Ideology Analysis | Norman Mailer’s deep conservatism
The writer’s chaotic life belied a conservative world outlook.
Hurricane Mailer carried all before it in thousand page tomes and truculent dialogues.
Mailer was as much an event as a person.
There are, I understand, parts of New York still recovering from Mailer.
He was a first-rate novelist and essayist.
He was also a sometime politician.
Mailer ran for mayor of New York under the slogan: “Throw the rascals in!” He called himself a ‘left conservative’. This appellation brings him within kissing distance of fascism, which is a movement best described as ‘revolutionary conservatism’.
A left conservative, as we shall see, is sceptical about capitalism while valuing the hierarchical and spiritual dimension in life. The picture is complicated because Mailer took political tutelage from the Marxist thinker Jean Malaquais. He adored Malaquais so much that he likened experiencing the Frenchman’s mind to being a small boy running around a great cathedral.
Mailer makes frequent reference to Capital throughout his essays. Marx and Malaquais provided Mailer with his anti-captitalist analysis, but unlike Marx he was acutely aware that man does not live by bread alone.
It is Mailer’s recognition of the importance of the spiritual, inegalitarian, and hierarchical aspects of life – along with his scepticism towards technology – that makes him a deep conservative.
It seems contradictory that a Jewish man who fought against the Axis powers in his youth should be sympathetic to a deep conservatism with fascist undertones.
But we must remember that anti-Semitism was a touchstone of German Nazism rather than the wider fascist movement and deep conservative movement. Jewish people were involved in Italian fascism up to the point where Mussolini threw his lot in with Hitler and passed anti-Semitic laws.
The Revisionist Zionist movement, founded by Ze’ev Jabotinsky, took inspiration from reactionary and deep conservative politics over the more socialist and internationalist thought found in wider Zionist movement.
In doing so, he laid the foundations for the contemporary Likud party in Israel. There is an honourable tradition of reactionary or deep conservative Jewish thought.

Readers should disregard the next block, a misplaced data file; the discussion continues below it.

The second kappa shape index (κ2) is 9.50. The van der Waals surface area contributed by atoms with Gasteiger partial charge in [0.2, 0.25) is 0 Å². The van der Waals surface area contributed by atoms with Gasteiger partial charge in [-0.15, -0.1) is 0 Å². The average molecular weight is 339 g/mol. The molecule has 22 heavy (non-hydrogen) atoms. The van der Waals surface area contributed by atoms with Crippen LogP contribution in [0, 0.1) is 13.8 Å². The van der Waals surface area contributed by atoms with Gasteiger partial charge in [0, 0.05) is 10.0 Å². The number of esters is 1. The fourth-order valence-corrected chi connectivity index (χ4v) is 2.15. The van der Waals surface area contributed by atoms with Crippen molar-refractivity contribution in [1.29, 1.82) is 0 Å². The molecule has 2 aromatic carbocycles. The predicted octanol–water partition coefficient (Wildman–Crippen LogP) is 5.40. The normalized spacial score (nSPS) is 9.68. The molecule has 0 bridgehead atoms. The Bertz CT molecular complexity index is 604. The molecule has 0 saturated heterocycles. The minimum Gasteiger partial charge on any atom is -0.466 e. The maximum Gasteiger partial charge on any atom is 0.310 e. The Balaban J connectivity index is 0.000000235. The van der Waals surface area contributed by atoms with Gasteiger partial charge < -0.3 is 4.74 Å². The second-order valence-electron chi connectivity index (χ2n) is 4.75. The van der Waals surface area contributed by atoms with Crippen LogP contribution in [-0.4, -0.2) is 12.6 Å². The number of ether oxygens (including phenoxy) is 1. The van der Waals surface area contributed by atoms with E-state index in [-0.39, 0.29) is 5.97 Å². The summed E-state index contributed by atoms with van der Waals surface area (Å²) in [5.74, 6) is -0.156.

Mailer’s deep conservatism did not draw on Revisionist Zionism for inspiration. He combined Marxism with elements of American deep conservatism and his own antic reactionary outlook. This means that his political story crisscrosses the boundaries between deep conservatism, reactionary thought, Marxism, and fascism.
Mailer’s politics were antic, idiosyncratic, and expansive.
Mailer was aware – along with his long-standing sparring partner the novelist Gore Vidal – that the 20th century had largely eliminated the quaint American republic along with the old liberal virtues that were installed after the American Revolution.
The Civil War gutted a large element of the republic, Teddy Roosevelt’s imperialism sliced away more, and FDR finished it off. Vidal stood for the values of the now long-vanished old American republic, which he gave corporeal form in his affection for his grandfather, the senator Thomas Gore.
This was a man who embodied the values of the republic, so said Vidal. This was a republic conceived as a parochial nation concerned only with its Latin American neighbourhood.
It valued the small farmer, the division between Church and state, the Bible, the free press, and kept itself to itself. This deep conservatism – known as Jeffersonianism after its most able proponent, Thomas Jefferson – held that the land owning yeoman is the backbone of the representative republic.
The man who owns land is suspicious of central government, and guards his individual liberties jealously because he depends on no one but himself.
This was the belief system that animated the original America First movement in the 1930s that tried to keep the US from further entanglements in European affairs.
The contrary movement, the movement that has predominated in the US since the election of FDR, sought international engagement and aimed to displace the British Empire as the world’s preeminent power.
This movement saw that the state combined with corporate power had the potential to reshape the world. This goal was achieved at the cost of the old republic. The US has, since that time, become a global empire. The values of the old republic have withered away.
The parochial American republicanism embodied by Vidal is naturally suspicious of the post-war organisations, such as the CIA, that have been created to sustain the American empire. Mailer shared Vidal’s suspicion in regards to what Vidal called the national security state.